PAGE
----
Guatemala | ProCONE Complication Demonstration Collaborative
The overall aim of the ProCONE collaboratives as a cluster is to reduce maternal and neonatal mortality through the institutionalization of essential obstetric and newborn Care (EONC) best practices at the primary, secondary, tertiary and community levels, specifically the Pro-CONE Complications Demonstration Collaborative, will contribute to this aim by strengthening the management of obstetric and neonatal complications in facilities and decreasing the current obstetric lethality rate.
Interventions implemented by hospitals to improve the management of EONC complications include the following: refresher training for current physicians and nurses, the implementation of standard training for new residents when they begin rotations in the hospital, institutionalizing a registration form for recording when vital signs are tested, and reminder job aids posted on the wall. The “critical link” methodology has also been used in the post-analysis of maternal complications cases (“near miss” obstetrical events), to review if each case was managed according to protocols. In addition to the above, hospitals have tested the introduction of the Code Red concept, which coordinates a team of providers (sometimes called a "code team") to convene at a specific location and to begin immediate life-saving efforts, specifically, hospitals have defined the functions of each staff member in handling obstetric hemorrhage and hipovolemic shock. The hospitals have also defined a “golden hour” after an emergency case arrives in which the team works together to coordinate care and monitor vital signs.
Complications ProCONE Key indicators– % of cases handed in compliance with clinical care standards in relation to the following:
• Management of obstetric hemorrhage
• Management of preeclampsia or eclampsia
• Management of sepsis
• Management of neonatal infections
• Management of respiratory distress
• Management of prematurity
As part of the spread strategy, the MOH official guidelines now include QI monitoring sheets with criteria for managing the most prevalent maternal and neonatal complications.
The obstetric complications ProCONE collaborative was initiated in 16 hospitals and continues in 8 facilities. 1,705,789 people benefitted out of 5,853,230 in the covered region (14 million in the whole country)
Hospitals per Health Area:
Quetzaltenango = 1
Sololá = 1
Chimaltenango = 1
Totonicapán = 1
Huehuetenango = 1
Quiche = 1
Ixil = 1
San Marcos = 1
Alta Verapaz = 1
Total = 9
Quality Improvement teams received ongoing support from HCI through the assignment of three maternal and neonatal health advisors with backgrounds and experiences in EONC. Advisors visited participating hospitals, providing training in to hospital staff in the proper management of obstetric and newborn complications. In addition, job aids, such as the partogram to monitor vital signs during delivery, were designed, produced, and made available to all hospital wards. ProCONE played a key role in building capacity to register data, analyze results for decision making, and documenting best practices along the way.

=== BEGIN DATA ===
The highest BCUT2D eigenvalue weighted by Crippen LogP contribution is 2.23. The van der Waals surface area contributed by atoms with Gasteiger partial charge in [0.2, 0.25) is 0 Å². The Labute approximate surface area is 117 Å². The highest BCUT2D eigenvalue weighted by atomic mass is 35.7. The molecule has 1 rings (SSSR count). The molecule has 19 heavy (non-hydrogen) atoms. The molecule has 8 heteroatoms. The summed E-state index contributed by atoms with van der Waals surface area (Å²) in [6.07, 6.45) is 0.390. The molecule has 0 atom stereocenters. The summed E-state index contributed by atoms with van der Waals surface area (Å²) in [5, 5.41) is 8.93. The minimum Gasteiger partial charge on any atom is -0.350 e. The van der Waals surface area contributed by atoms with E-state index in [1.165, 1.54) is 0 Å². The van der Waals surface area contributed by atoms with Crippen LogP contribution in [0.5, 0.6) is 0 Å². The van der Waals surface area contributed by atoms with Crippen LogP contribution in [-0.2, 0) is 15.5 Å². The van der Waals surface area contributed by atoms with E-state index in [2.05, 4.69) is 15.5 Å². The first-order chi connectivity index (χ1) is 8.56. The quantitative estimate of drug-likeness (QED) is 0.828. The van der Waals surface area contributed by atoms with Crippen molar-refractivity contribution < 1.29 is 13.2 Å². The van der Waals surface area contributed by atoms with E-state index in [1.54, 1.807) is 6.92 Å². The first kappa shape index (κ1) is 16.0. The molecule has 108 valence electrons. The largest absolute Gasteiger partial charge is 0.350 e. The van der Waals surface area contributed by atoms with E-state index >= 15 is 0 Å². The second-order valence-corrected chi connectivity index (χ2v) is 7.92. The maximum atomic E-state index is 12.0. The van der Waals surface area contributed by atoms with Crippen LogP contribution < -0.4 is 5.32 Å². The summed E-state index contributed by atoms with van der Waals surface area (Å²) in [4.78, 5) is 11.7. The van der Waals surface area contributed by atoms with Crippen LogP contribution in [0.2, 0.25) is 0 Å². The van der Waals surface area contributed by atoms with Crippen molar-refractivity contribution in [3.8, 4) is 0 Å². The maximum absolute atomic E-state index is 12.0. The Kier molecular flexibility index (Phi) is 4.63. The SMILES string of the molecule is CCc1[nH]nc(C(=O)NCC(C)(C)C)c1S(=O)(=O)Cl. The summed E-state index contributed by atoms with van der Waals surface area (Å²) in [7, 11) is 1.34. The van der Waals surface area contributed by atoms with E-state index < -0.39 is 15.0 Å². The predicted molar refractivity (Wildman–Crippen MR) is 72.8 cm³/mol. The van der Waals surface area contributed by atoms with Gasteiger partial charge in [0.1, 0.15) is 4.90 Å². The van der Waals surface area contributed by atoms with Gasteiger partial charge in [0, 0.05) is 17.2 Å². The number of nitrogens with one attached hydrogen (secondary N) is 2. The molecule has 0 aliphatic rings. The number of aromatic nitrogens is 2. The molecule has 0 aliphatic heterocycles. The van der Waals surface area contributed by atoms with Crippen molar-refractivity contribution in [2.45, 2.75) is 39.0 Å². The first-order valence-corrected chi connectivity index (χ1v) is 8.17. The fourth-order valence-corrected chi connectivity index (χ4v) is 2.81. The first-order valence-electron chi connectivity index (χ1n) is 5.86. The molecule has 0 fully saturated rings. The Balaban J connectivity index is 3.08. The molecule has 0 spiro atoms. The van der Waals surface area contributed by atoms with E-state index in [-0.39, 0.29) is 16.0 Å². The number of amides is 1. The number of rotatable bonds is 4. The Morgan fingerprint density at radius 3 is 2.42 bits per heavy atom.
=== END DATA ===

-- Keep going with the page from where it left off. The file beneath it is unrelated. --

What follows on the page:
3 learning sessions have been provided to the teams working the hospitals to assist with clinical direction and QI implementation to manage the most common maternal and neonatal complications. QI teams have based their work on documented best practices and continue to share their results and lesson learned to improve their results. In the past year, eight hospitals have continued worked in the demonstration phase of the Complications ProCONE Collaborative with the purpose of improving the management of the most frequent obstetric and neonatal complications. Learning sessions have also revealed that strengthening support systems, such as logistics for ensuring ongoing stocks of vital medical supplies and drugs for managing complications, is an essential component to improving the quality of managing obstetric and neonatal complications.
The improved management of the main obstetrical complications has been difficult and there have been ups and downs in the monitoring of the indicators; however, the obstetric complication ProCONE collaborative has continued in 8 hospitals and has the work has begun to show some important improvements. For example, compliance with standards for the management of pre-eclampsia and/or eclampsia, which was basically nonexistent at baseline, reached 53% compliance by May 2010, and then in rose to 86 % by July 2011. This positive change has been attributed to the continuous monitoring of management criteria and the use of immediate feedback provided to health staff involved in the cases. In addition, ensuring the consistent availability of magnesium sulfate, used to prevent severe pre-eclampsia from becoming eclampsia (which leads to life-threatening convulsions), has also been key.
Furthermore, advancements in the analisis of maternal deaths and documentation have supported the development and implementation of a maternal death surveillance system implemented by HCI, which decreases the circumstances that lead to those deaths.